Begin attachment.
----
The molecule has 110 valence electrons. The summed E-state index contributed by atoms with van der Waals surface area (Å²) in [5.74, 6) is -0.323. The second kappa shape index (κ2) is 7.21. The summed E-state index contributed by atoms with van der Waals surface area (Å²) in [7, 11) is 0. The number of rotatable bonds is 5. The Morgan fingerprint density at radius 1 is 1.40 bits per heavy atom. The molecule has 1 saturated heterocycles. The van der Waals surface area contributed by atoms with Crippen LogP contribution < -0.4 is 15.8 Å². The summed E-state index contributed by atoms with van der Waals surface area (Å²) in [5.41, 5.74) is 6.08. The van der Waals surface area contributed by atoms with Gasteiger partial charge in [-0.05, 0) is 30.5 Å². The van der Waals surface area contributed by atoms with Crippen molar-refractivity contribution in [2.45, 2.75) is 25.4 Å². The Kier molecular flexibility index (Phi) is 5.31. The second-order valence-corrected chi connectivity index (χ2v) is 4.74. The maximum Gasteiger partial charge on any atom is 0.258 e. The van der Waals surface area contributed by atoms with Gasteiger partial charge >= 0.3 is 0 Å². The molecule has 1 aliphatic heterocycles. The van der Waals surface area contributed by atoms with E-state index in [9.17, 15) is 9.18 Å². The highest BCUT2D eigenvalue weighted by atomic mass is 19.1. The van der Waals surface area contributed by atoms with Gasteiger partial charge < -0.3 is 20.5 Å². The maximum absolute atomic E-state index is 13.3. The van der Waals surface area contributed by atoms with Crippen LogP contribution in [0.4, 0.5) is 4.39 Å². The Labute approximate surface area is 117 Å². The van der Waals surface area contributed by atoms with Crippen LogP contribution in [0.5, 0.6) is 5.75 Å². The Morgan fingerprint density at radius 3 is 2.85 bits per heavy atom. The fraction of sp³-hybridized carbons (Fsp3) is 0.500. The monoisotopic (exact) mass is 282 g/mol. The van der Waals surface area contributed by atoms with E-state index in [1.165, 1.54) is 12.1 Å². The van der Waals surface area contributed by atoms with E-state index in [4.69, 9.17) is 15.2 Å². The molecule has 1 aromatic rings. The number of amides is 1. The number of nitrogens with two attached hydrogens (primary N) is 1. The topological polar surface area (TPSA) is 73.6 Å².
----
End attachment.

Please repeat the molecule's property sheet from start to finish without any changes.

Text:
The molecule has 110 valence electrons. The summed E-state index contributed by atoms with van der Waals surface area (Å²) in [5.74, 6) is -0.323. The second kappa shape index (κ2) is 7.21. The summed E-state index contributed by atoms with van der Waals surface area (Å²) in [7, 11) is 0. The number of rotatable bonds is 5. The Morgan fingerprint density at radius 1 is 1.40 bits per heavy atom. The molecule has 1 saturated heterocycles. The van der Waals surface area contributed by atoms with Crippen LogP contribution < -0.4 is 15.8 Å². The summed E-state index contributed by atoms with van der Waals surface area (Å²) in [5.41, 5.74) is 6.08. The van der Waals surface area contributed by atoms with Gasteiger partial charge in [-0.05, 0) is 30.5 Å². The van der Waals surface area contributed by atoms with Crippen molar-refractivity contribution in [2.45, 2.75) is 25.4 Å². The Kier molecular flexibility index (Phi) is 5.31. The second-order valence-corrected chi connectivity index (χ2v) is 4.74. The maximum Gasteiger partial charge on any atom is 0.258 e. The van der Waals surface area contributed by atoms with Gasteiger partial charge >= 0.3 is 0 Å². The molecule has 1 aliphatic heterocycles. The van der Waals surface area contributed by atoms with E-state index in [9.17, 15) is 9.18 Å². The highest BCUT2D eigenvalue weighted by atomic mass is 19.1. The van der Waals surface area contributed by atoms with Gasteiger partial charge < -0.3 is 20.5 Å². The maximum absolute atomic E-state index is 13.3. The van der Waals surface area contributed by atoms with Crippen LogP contribution in [0.4, 0.5) is 4.39 Å². The Labute approximate surface area is 117 Å². The van der Waals surface area contributed by atoms with Crippen LogP contribution in [0.5, 0.6) is 5.75 Å². The Morgan fingerprint density at radius 3 is 2.85 bits per heavy atom. The fraction of sp³-hybridized carbons (Fsp3) is 0.500. The monoisotopic (exact) mass is 282 g/mol. The van der Waals surface area contributed by atoms with E-state index in [1.165, 1.54) is 12.1 Å². The van der Waals surface area contributed by atoms with E-state index in [4.69, 9.17) is 15.2 Å². The molecule has 1 aromatic rings. The number of amides is 1. The number of nitrogens with two attached hydrogens (primary N) is 1. The topological polar surface area (TPSA) is 73.6 Å².